Posted by: Ornella Farrugia
on Thu 28 Jun

Welcome to the latest in a series of brief interviews with guest experts from KnowledgeBrief’s Innovation Programme, providing a window into the experts’ latest ideas and new advice for executives.

Following the Innovation Day in June, Jeanne Meinholt, Head of Research at KnowledgeBrief (KB), interviewed Kevin Daniels (KD) from University of East Anglia to discuss the importance of promoting wellbeing in the workplace.

KB: What’s the key business challenge that organisations need to address that your research tackles?

KD: Our research is focused on the practical actions that organisations can take to protect and enhance wellbeing in the workplace. We take an evidence-based approach and over the past three years we have examined over 25,000 scientific studies, picked 240 of the best studies that focus on the actions organisations can take and synthesised this evidence alongside further analyses of large databases and conversations with various stakeholders.

KB: What advice would you give to executives, based on your findings?

KD: First, there is so much evidence that wellbeing and organisational performance are linked that it isn’t really much of a debate anymore. The managers we talk to – including the executives in the KnowledgeBrief programme – get this link.

Second, there is no single magic bullet – organisations with successful programmes seem to do a range of things – more on this in a minute. Many of our recommendations are simply based around good practice in people management.

KB: How does your latest research approach this? What do the results indicate?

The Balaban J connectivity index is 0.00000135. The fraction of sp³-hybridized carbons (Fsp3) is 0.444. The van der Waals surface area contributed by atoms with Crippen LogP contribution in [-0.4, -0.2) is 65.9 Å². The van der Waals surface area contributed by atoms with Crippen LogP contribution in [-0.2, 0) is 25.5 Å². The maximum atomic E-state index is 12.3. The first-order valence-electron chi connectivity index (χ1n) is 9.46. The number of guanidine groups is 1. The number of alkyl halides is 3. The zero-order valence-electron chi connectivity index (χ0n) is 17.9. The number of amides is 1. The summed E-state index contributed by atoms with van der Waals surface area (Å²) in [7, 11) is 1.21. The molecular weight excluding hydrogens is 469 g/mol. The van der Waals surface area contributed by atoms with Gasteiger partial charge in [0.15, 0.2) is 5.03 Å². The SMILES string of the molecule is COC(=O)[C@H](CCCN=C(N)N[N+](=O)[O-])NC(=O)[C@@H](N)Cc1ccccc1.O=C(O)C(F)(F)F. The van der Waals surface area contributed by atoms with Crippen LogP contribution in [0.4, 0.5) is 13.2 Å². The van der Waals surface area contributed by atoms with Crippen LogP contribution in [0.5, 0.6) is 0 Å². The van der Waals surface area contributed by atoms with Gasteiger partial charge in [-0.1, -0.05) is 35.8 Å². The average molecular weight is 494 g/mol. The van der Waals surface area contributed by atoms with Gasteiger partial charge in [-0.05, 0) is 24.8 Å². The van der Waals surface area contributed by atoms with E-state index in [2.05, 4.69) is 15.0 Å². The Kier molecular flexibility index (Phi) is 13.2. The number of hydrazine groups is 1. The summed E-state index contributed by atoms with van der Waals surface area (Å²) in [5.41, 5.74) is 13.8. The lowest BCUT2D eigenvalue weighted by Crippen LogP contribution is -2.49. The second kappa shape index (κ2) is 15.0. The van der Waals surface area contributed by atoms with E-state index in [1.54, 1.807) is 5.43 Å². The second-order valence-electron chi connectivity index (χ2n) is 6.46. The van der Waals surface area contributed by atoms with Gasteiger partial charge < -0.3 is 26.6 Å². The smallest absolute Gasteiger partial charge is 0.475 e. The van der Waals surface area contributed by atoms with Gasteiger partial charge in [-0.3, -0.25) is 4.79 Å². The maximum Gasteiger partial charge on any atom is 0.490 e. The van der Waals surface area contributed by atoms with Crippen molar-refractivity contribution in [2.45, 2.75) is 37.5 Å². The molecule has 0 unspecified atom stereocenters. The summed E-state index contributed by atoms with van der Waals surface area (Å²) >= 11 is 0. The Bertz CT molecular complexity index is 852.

KD: Following on from the idea that what is good practice in people management is good for wellbeing and performance, then four of the five things we recommend that should form part of an integrated and coherent approach to wellbeing are simply around good people management. Three of these are things that people encounter very frequently in their work – how people are managed and treated on a day-to-day basis is part of the DNA of the organisation and can tell you quite a lot about whether wellbeing is mainstreamed into business thinking or whether – if it is a consideration at all – just a bolt-on.

The three things that form the bedrock to any approach to wellbeing are:

  1. High quality work, supported by good people management practices.
  2. Line managers.
  3. High quality workplace relationships.

The fourth element concerns the support organisations provide for people struggling or having difficulties with life challenges. This can include flexible working for carers, structured return to work programmes and workplace accommodations for those coming back to work after sick leave, but there are other innovative examples too – for example, mid-career reviews for older workers.

The last element relates to health and wellbeing promotion – activities around exercise, diet, etc. Volunteering is often an element included in these programmes. However, I hope to have convinced readers that workplace wellbeing is a lot more than yoghurt and Pilates!

Readers can find a lot more information from the What Works for Wellbeing Centre’s website (, its Twitter feed (@WhatWorksWB) and the Twitter feed for our own research programme (@WorkLearnWell).

KB: How does your latest research approach this? What do the results indicate?

KD: Every organisation is different, and the exact composition of a good wellbeing programme and how it is implemented will change in different contexts. Being able to discuss such issues with an engaged and knowledgeable audience at the Innovation Day is both a pleasure and finding an unsolvable problem or unanswerable question is a great way of finding gaps in the research base. 

With thanks to Kevin Daniels, Professor of Organizational Behaviour at University of East Anglia.

Next month, we will be talking to Andy Wilkins, Cass Business School, on individual and organisational learning capabilities. Find out more here.

Part of a series of brief interviews with expert guests from our Innovation Programmes, we cover insights from the latest research and key advice for executives to stay ahead in management and innovation.

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